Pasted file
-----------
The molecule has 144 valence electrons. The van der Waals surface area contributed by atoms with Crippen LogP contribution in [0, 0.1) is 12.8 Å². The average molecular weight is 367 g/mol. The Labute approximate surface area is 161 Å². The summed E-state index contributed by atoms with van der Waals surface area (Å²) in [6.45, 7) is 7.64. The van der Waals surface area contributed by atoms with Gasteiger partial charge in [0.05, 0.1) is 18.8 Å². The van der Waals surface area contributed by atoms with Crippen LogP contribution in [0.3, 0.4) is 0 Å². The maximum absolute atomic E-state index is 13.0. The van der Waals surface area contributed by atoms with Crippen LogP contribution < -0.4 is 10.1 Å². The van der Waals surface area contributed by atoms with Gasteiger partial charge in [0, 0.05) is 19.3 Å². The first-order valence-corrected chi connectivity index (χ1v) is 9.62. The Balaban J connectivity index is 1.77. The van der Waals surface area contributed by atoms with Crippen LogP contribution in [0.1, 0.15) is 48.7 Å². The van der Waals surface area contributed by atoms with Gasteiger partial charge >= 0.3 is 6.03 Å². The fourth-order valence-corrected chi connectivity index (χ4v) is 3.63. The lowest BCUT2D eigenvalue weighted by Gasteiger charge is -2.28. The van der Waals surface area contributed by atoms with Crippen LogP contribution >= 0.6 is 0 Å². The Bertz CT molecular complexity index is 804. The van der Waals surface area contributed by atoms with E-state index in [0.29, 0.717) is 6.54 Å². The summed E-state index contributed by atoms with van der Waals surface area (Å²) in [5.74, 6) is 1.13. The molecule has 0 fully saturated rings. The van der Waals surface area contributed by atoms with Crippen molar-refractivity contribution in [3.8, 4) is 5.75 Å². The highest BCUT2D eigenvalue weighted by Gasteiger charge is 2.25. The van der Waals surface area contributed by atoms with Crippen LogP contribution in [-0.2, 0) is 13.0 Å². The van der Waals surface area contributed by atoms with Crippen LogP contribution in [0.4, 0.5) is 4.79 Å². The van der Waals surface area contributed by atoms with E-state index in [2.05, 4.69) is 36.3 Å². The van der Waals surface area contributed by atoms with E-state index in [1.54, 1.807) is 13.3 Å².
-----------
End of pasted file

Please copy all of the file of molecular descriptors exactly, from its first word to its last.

The molecule has 144 valence electrons. The van der Waals surface area contributed by atoms with Crippen LogP contribution in [0, 0.1) is 12.8 Å². The average molecular weight is 367 g/mol. The Labute approximate surface area is 161 Å². The summed E-state index contributed by atoms with van der Waals surface area (Å²) in [6.45, 7) is 7.64. The van der Waals surface area contributed by atoms with Gasteiger partial charge in [0.05, 0.1) is 18.8 Å². The van der Waals surface area contributed by atoms with Crippen LogP contribution in [0.3, 0.4) is 0 Å². The maximum absolute atomic E-state index is 13.0. The van der Waals surface area contributed by atoms with Crippen LogP contribution < -0.4 is 10.1 Å². The van der Waals surface area contributed by atoms with Gasteiger partial charge in [0, 0.05) is 19.3 Å². The first-order valence-corrected chi connectivity index (χ1v) is 9.62. The Balaban J connectivity index is 1.77. The van der Waals surface area contributed by atoms with Crippen LogP contribution in [0.1, 0.15) is 48.7 Å². The van der Waals surface area contributed by atoms with Gasteiger partial charge >= 0.3 is 6.03 Å². The fourth-order valence-corrected chi connectivity index (χ4v) is 3.63. The lowest BCUT2D eigenvalue weighted by Gasteiger charge is -2.28. The van der Waals surface area contributed by atoms with Crippen LogP contribution >= 0.6 is 0 Å². The Bertz CT molecular complexity index is 804. The van der Waals surface area contributed by atoms with E-state index in [0.29, 0.717) is 6.54 Å². The summed E-state index contributed by atoms with van der Waals surface area (Å²) in [5.74, 6) is 1.13. The molecule has 0 fully saturated rings. The van der Waals surface area contributed by atoms with Crippen molar-refractivity contribution in [3.8, 4) is 5.75 Å². The highest BCUT2D eigenvalue weighted by Gasteiger charge is 2.25. The van der Waals surface area contributed by atoms with Crippen LogP contribution in [-0.2, 0) is 13.0 Å². The van der Waals surface area contributed by atoms with Crippen LogP contribution in [0.4, 0.5) is 4.79 Å². The van der Waals surface area contributed by atoms with E-state index in [2.05, 4.69) is 36.3 Å². The van der Waals surface area contributed by atoms with E-state index in [1.54, 1.807) is 13.3 Å².